“Do” beats “Show and Tell”

Show and Tell

In American schools, the first experience of public speaking is typically Show and Tell. A child stands in front of the room with something brought from home and tells their classmates about it. The child gains experience and confidence in addressing a group, and provides entertainment to the classroom audience. Everyone quickly forgets the details of the monster truck except the presenter.

Many conference sessions follow this same format. A presenter imparts information by showing and telling to an audience. A “good” presenter may entertain people, but research shows that much of what is learned during the session is quickly forgotten.

So, how can we learn better? It turns out that the more multi-sensory our environment becomes the more our ability to learn improves. This requires us to become active participants in our learning. If the child passes round the monster truck for other children to touch and explore, their memory of it will be more accurate, more detailed, and longer lasting. If everyone gets to play with the truck for a while, they will learn even more.

We can improve the learning in our conference sessions in a similar way. If adults are to effectively learn new ideas—and this doesn’t just include rote learning but also understanding the ideas—they need to actively discuss the ideas and answer questions about them. When two people discuss a topic, research indicates that the current speaker makes the greatest cognitive gains. This occurs because 1) speaking provides the opportunity for tacit knowledge to become conscious; and 2) articulating ideas activates more of the brain than listening.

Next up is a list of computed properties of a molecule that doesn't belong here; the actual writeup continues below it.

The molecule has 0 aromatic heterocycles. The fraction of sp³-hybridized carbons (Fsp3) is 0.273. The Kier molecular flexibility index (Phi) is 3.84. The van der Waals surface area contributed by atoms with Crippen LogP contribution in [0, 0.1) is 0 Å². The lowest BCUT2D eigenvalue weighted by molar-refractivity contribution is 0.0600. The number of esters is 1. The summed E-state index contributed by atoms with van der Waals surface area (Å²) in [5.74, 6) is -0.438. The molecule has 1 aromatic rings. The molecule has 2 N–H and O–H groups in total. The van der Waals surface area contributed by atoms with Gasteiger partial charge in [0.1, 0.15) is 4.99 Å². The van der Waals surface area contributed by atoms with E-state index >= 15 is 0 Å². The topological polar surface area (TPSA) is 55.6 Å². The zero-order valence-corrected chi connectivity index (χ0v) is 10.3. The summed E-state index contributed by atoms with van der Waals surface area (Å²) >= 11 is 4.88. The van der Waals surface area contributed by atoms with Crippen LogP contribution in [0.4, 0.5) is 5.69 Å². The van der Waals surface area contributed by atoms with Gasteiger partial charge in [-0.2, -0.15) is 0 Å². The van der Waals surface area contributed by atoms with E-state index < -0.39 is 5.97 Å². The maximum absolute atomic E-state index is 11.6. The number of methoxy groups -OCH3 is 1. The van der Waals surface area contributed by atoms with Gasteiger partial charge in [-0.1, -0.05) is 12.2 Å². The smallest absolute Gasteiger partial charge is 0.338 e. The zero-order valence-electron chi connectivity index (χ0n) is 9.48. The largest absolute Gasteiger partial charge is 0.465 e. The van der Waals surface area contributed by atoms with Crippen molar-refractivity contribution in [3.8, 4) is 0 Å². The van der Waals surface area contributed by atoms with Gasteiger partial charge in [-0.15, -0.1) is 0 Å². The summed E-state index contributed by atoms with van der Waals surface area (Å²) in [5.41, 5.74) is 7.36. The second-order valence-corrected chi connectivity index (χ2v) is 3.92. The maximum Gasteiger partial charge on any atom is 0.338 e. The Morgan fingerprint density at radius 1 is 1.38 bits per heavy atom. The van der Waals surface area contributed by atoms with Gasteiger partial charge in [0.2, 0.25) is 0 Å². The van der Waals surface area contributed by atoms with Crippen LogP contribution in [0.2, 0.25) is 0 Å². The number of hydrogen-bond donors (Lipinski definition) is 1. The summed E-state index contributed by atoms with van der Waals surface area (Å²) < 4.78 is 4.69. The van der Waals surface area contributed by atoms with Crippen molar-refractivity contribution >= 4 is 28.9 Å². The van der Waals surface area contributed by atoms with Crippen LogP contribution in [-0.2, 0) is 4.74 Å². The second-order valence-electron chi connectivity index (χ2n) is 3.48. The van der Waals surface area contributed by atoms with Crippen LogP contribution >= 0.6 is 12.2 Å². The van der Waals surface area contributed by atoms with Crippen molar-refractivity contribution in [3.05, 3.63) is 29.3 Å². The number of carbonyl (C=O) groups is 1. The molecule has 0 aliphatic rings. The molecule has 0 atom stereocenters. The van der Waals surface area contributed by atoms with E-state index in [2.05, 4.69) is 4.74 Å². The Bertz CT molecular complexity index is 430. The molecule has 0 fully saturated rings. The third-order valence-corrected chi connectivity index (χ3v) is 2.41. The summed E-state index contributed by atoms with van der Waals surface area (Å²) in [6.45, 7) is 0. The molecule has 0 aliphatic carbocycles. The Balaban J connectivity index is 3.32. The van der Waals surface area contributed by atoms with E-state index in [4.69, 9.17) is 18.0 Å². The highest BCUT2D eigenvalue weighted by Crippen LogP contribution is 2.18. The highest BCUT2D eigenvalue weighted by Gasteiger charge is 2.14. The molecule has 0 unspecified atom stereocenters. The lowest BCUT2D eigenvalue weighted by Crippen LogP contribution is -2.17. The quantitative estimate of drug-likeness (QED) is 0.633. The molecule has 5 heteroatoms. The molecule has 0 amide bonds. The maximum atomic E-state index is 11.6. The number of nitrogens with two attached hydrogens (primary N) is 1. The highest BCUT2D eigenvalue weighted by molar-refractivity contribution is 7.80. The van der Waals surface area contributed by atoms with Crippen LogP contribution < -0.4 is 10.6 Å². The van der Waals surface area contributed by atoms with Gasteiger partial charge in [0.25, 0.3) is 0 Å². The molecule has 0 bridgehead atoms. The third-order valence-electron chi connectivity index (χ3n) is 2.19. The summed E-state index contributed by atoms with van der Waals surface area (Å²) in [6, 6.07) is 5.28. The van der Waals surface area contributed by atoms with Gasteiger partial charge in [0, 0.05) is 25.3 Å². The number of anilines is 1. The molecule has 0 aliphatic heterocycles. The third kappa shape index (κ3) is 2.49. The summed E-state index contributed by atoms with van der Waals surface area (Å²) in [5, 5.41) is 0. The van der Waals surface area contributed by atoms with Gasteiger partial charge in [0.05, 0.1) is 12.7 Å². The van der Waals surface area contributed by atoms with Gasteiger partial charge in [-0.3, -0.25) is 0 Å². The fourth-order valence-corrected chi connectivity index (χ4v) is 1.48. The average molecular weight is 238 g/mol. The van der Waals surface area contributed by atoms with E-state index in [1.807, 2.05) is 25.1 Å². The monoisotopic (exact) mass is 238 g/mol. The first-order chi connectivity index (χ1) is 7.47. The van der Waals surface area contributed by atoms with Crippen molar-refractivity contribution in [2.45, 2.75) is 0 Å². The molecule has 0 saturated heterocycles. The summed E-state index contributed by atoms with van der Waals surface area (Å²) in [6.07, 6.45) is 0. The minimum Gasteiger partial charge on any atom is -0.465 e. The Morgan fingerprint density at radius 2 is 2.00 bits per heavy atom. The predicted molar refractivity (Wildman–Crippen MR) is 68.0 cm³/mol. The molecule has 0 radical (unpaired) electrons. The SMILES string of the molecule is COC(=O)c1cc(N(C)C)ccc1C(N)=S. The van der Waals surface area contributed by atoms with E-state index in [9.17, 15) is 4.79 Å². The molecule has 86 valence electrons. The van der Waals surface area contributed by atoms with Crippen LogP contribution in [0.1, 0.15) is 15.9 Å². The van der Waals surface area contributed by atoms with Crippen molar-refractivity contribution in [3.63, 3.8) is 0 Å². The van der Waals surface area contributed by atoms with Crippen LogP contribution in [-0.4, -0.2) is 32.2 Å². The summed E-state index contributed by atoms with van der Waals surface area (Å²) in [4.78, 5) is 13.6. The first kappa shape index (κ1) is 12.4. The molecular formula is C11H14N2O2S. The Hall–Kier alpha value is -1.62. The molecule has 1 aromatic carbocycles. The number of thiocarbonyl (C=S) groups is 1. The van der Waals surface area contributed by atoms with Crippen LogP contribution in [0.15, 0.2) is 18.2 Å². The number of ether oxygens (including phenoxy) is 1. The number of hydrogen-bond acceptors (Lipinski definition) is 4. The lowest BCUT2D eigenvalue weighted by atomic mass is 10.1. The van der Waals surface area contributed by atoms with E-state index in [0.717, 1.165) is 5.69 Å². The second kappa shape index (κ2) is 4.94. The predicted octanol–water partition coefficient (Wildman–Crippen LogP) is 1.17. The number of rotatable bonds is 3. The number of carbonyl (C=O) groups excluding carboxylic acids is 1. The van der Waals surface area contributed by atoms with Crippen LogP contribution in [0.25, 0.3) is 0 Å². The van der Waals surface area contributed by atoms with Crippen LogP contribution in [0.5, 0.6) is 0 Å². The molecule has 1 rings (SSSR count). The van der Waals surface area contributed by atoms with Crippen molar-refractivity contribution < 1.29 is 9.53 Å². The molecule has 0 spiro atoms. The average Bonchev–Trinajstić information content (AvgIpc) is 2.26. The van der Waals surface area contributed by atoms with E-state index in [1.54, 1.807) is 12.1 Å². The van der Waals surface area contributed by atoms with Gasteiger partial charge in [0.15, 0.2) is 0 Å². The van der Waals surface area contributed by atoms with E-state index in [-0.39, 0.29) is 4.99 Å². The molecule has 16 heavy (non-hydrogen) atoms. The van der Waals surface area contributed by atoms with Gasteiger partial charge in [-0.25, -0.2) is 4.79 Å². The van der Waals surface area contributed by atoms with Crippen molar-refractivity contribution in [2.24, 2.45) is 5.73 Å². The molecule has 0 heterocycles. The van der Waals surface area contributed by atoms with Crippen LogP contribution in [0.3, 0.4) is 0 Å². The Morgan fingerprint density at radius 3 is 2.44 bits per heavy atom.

Three ways to do rather than show and tell
One simple technique to create active discussion at a conference session is pair-share. When pair-share is happening, half the audience is explaining their ideas to the other half. As each speaker and listener swap roles, everyone in the room gets to actively process the session’s content. This is far superior to the typical question and answer session at the end of a presentation, which provides little or no opportunity for most of the audience to take part.

Another example is LEGO® SERIOUS PLAY®, a method for getting people to “think through their fingers”. This tactile interactive process uses working with Lego® to quickly move small groups of people into sharing and learning through creative problem solving.

A final example: my favorite conference sessions to facilitate are experiential workshops that involve participants working together throughout, experiencing new techniques or solving problems as a group rather than as individuals. The high level of activity provides a fertile environment for learning through doing, rather than by listening or watching.

All other things being equal, when we do, we learn better than when we’re shown or told. If you want your attendees to learn more effectively, you’ll need to incorporate more “doing” into your conference sessions.

My next book includes a large number of participatory techniques that you can use to maximize learning, connection, engagement, and community building at any event. Sign up to be informed when it’s published!

Photo attribution: Flickr user wwworks